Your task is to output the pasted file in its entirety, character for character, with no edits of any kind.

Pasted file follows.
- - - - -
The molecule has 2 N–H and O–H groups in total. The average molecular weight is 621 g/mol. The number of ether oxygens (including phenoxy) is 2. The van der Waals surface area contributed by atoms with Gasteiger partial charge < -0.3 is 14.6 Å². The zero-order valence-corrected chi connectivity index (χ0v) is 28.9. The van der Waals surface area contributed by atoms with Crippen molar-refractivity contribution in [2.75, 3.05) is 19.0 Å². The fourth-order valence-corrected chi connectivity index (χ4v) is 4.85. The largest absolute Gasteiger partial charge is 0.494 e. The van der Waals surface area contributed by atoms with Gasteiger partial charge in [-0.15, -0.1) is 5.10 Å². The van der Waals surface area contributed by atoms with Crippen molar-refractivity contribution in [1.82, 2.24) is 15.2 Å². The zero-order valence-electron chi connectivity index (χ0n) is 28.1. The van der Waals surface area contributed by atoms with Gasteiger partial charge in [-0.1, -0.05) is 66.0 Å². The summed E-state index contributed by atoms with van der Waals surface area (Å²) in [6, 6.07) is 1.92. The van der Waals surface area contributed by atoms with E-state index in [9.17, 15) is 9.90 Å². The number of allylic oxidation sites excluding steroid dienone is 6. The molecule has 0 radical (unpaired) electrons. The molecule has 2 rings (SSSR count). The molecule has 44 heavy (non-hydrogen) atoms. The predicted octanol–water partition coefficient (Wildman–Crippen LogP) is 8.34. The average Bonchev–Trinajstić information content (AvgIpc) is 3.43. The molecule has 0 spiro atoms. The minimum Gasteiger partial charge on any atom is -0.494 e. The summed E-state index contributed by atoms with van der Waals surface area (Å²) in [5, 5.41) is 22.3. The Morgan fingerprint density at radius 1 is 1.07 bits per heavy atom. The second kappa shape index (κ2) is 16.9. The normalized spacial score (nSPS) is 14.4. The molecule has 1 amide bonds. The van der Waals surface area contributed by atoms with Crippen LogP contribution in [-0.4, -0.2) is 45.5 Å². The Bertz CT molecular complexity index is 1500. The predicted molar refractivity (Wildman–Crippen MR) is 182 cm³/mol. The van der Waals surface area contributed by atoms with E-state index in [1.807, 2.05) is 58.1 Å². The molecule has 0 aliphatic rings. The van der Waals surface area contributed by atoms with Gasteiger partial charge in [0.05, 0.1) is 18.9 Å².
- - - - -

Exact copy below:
The molecule has 2 N–H and O–H groups in total. The average molecular weight is 621 g/mol. The number of ether oxygens (including phenoxy) is 2. The van der Waals surface area contributed by atoms with Gasteiger partial charge < -0.3 is 14.6 Å². The zero-order valence-corrected chi connectivity index (χ0v) is 28.9. The van der Waals surface area contributed by atoms with Crippen molar-refractivity contribution in [2.75, 3.05) is 19.0 Å². The fourth-order valence-corrected chi connectivity index (χ4v) is 4.85. The largest absolute Gasteiger partial charge is 0.494 e. The van der Waals surface area contributed by atoms with Gasteiger partial charge in [-0.15, -0.1) is 5.10 Å². The van der Waals surface area contributed by atoms with Crippen molar-refractivity contribution in [1.82, 2.24) is 15.2 Å². The zero-order valence-electron chi connectivity index (χ0n) is 28.1. The van der Waals surface area contributed by atoms with Gasteiger partial charge in [-0.1, -0.05) is 66.0 Å². The summed E-state index contributed by atoms with van der Waals surface area (Å²) in [6, 6.07) is 1.92. The van der Waals surface area contributed by atoms with E-state index in [9.17, 15) is 9.90 Å². The number of allylic oxidation sites excluding steroid dienone is 6. The molecule has 0 radical (unpaired) electrons. The molecule has 2 rings (SSSR count). The molecule has 44 heavy (non-hydrogen) atoms. The predicted octanol–water partition coefficient (Wildman–Crippen LogP) is 8.34. The average Bonchev–Trinajstić information content (AvgIpc) is 3.43. The molecule has 0 spiro atoms. The minimum Gasteiger partial charge on any atom is -0.494 e. The summed E-state index contributed by atoms with van der Waals surface area (Å²) in [5, 5.41) is 22.3. The Morgan fingerprint density at radius 1 is 1.07 bits per heavy atom. The second kappa shape index (κ2) is 16.9. The normalized spacial score (nSPS) is 14.4. The molecule has 1 amide bonds. The van der Waals surface area contributed by atoms with Crippen LogP contribution in [-0.4, -0.2) is 45.5 Å². The Bertz CT molecular complexity index is 1500. The predicted molar refractivity (Wildman–Crippen MR) is 182 cm³/mol. The van der Waals surface area contributed by atoms with E-state index in [1.807, 2.05) is 58.1 Å². The molecule has 0 aliphatic rings. The van der Waals surface area contributed by atoms with Gasteiger partial charge in [0.05, 0.1) is 18.9 Å².